Ready for the big game this Sunday? Favorite snacks…plenty of drinks…team jerseys and funny hats…and the Ideal Gas Law.
Thomas Healy, a mechanical engineering graduate student at Carnegie Mellon University, has just demonstrated that the under-inflated football controversy swirling around the New England Patriots’ AFC conference championship victory can be explained by proper and careful application of the Ideal Gas Law. You may recall that law from high school physics: PV=nRT.
As reported in yesterday’s New York Times:
Those footballs, which the N.F.L. has said were deflated to pressures below league standards, have created a national meta-bowl whose outcome is seemingly as important as who wins on Sunday. The question driving the public dialogue is whether the Patriots tampered with the balls to make them easier to handle, or whether simply moving them from the warmth of a locker room to the chill and dampness of the field could account for the deflation.
The Patriots have absorbed a beating in that larger contest, with many scientists concluding that only the surreptitious hiss of air being released from the balls could explain the difference. But now the Patriots have started to rally, and in a big way. Healy, who provided The New York Times with an advance copy of his technical paper on the experiments, concluded that most or all of the deflation could be explained by those environmental effects.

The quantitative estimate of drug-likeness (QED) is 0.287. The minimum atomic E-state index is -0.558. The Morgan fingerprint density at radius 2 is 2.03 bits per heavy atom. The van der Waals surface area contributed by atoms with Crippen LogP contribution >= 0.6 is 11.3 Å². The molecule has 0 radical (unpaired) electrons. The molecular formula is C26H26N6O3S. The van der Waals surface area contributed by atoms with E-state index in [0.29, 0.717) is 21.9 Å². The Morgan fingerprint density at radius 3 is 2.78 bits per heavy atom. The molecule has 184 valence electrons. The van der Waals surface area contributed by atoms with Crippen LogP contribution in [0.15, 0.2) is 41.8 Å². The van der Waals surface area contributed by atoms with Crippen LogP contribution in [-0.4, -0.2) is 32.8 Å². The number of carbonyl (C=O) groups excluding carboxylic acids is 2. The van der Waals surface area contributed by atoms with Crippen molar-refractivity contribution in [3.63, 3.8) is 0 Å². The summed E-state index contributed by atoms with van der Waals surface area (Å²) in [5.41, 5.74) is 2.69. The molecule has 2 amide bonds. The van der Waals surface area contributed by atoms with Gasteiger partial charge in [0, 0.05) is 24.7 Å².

“This analysis looks solid to me,” said Max Tegmark, a professor of physics at the Massachusetts Institute of Technology who reviewed the paper at The Times’s request. “To me, their measurements mean that there’s no evidence of foul play.”
Other evidence is also turning the Patriots’ way. In a usually obscure profession that has received extraordinary attention during the controversy, some academic and research physicists now concede that they made a crucial error in their initial calculations, using an equation called the ideal gas law…
Brush up before the game with Prof. Moungi Bawendi’s lecture introducing the Ideal Gas Law, from 5.60 Thermodynamics and Kinetics on OCW.
And while the mass and velocity effects in this game will be strictly Newtonian, you can also stretch your physics knowledge with Prof. Tegmark’s OCW course 8.033 Relativity.